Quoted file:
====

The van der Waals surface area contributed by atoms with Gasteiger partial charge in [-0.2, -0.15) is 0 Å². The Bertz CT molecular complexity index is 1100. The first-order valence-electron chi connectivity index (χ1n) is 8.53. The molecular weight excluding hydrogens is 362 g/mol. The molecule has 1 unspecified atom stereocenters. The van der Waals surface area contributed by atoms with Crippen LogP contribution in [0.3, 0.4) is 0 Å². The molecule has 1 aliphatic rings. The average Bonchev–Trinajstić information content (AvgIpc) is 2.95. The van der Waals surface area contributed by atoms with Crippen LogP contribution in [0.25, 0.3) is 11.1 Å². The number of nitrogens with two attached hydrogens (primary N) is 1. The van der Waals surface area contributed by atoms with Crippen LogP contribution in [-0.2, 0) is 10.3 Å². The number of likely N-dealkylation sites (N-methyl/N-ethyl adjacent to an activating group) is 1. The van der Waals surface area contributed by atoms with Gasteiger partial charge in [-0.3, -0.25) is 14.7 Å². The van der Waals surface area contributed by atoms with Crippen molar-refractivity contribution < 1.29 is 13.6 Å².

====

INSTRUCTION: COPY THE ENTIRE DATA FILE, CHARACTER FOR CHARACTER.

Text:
The van der Waals surface area contributed by atoms with Gasteiger partial charge in [-0.2, -0.15) is 0 Å². The Bertz CT molecular complexity index is 1100. The first-order valence-electron chi connectivity index (χ1n) is 8.53. The molecular weight excluding hydrogens is 362 g/mol. The molecule has 1 unspecified atom stereocenters. The van der Waals surface area contributed by atoms with Crippen LogP contribution in [0.3, 0.4) is 0 Å². The molecule has 1 aliphatic rings. The average Bonchev–Trinajstić information content (AvgIpc) is 2.95. The van der Waals surface area contributed by atoms with Crippen LogP contribution in [0.25, 0.3) is 11.1 Å². The number of nitrogens with two attached hydrogens (primary N) is 1. The van der Waals surface area contributed by atoms with Crippen LogP contribution in [-0.2, 0) is 10.3 Å². The number of likely N-dealkylation sites (N-methyl/N-ethyl adjacent to an activating group) is 1. The van der Waals surface area contributed by atoms with Gasteiger partial charge in [-0.3, -0.25) is 14.7 Å². The van der Waals surface area contributed by atoms with Crippen molar-refractivity contribution < 1.29 is 13.6 Å².